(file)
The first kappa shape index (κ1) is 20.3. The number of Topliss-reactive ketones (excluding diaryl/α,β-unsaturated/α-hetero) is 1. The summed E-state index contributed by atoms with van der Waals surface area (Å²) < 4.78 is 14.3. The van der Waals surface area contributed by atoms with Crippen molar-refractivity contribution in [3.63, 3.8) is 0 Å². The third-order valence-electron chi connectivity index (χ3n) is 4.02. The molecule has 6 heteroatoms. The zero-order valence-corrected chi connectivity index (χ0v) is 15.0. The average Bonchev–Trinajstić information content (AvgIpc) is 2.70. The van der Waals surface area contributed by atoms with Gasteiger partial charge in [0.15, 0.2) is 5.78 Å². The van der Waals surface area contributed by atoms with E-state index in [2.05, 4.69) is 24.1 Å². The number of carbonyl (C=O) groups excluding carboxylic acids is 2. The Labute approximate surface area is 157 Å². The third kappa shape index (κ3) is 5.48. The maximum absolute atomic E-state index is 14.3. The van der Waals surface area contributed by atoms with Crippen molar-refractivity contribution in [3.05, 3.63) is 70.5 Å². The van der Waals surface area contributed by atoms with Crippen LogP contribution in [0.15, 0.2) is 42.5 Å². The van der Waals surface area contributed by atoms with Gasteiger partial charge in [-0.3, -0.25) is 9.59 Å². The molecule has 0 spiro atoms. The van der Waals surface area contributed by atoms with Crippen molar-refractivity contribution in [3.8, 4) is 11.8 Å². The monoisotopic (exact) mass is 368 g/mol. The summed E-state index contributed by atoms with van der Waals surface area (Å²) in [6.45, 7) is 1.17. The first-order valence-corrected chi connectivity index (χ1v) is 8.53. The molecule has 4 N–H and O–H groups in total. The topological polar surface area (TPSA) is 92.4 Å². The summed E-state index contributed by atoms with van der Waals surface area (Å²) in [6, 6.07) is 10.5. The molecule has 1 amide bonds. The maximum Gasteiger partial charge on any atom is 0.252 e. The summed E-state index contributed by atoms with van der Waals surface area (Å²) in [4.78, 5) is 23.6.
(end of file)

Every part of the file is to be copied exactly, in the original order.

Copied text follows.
The first kappa shape index (κ1) is 20.3. The number of Topliss-reactive ketones (excluding diaryl/α,β-unsaturated/α-hetero) is 1. The summed E-state index contributed by atoms with van der Waals surface area (Å²) < 4.78 is 14.3. The van der Waals surface area contributed by atoms with Crippen molar-refractivity contribution in [3.63, 3.8) is 0 Å². The third-order valence-electron chi connectivity index (χ3n) is 4.02. The molecule has 6 heteroatoms. The zero-order valence-corrected chi connectivity index (χ0v) is 15.0. The average Bonchev–Trinajstić information content (AvgIpc) is 2.70. The van der Waals surface area contributed by atoms with Gasteiger partial charge in [0.15, 0.2) is 5.78 Å². The van der Waals surface area contributed by atoms with E-state index in [2.05, 4.69) is 24.1 Å². The number of carbonyl (C=O) groups excluding carboxylic acids is 2. The Labute approximate surface area is 157 Å². The third kappa shape index (κ3) is 5.48. The maximum absolute atomic E-state index is 14.3. The van der Waals surface area contributed by atoms with Crippen molar-refractivity contribution in [3.05, 3.63) is 70.5 Å². The van der Waals surface area contributed by atoms with Crippen LogP contribution in [0.15, 0.2) is 42.5 Å². The van der Waals surface area contributed by atoms with Gasteiger partial charge in [-0.3, -0.25) is 9.59 Å². The molecule has 0 spiro atoms. The van der Waals surface area contributed by atoms with Crippen molar-refractivity contribution in [3.8, 4) is 11.8 Å². The monoisotopic (exact) mass is 368 g/mol. The summed E-state index contributed by atoms with van der Waals surface area (Å²) in [6.45, 7) is 1.17. The first-order valence-corrected chi connectivity index (χ1v) is 8.53. The molecule has 4 N–H and O–H groups in total. The topological polar surface area (TPSA) is 92.4 Å². The summed E-state index contributed by atoms with van der Waals surface area (Å²) in [6, 6.07) is 10.5. The molecule has 1 amide bonds. The maximum Gasteiger partial charge on any atom is 0.252 e. The summed E-state index contributed by atoms with van der Waals surface area (Å²) in [4.78, 5) is 23.6.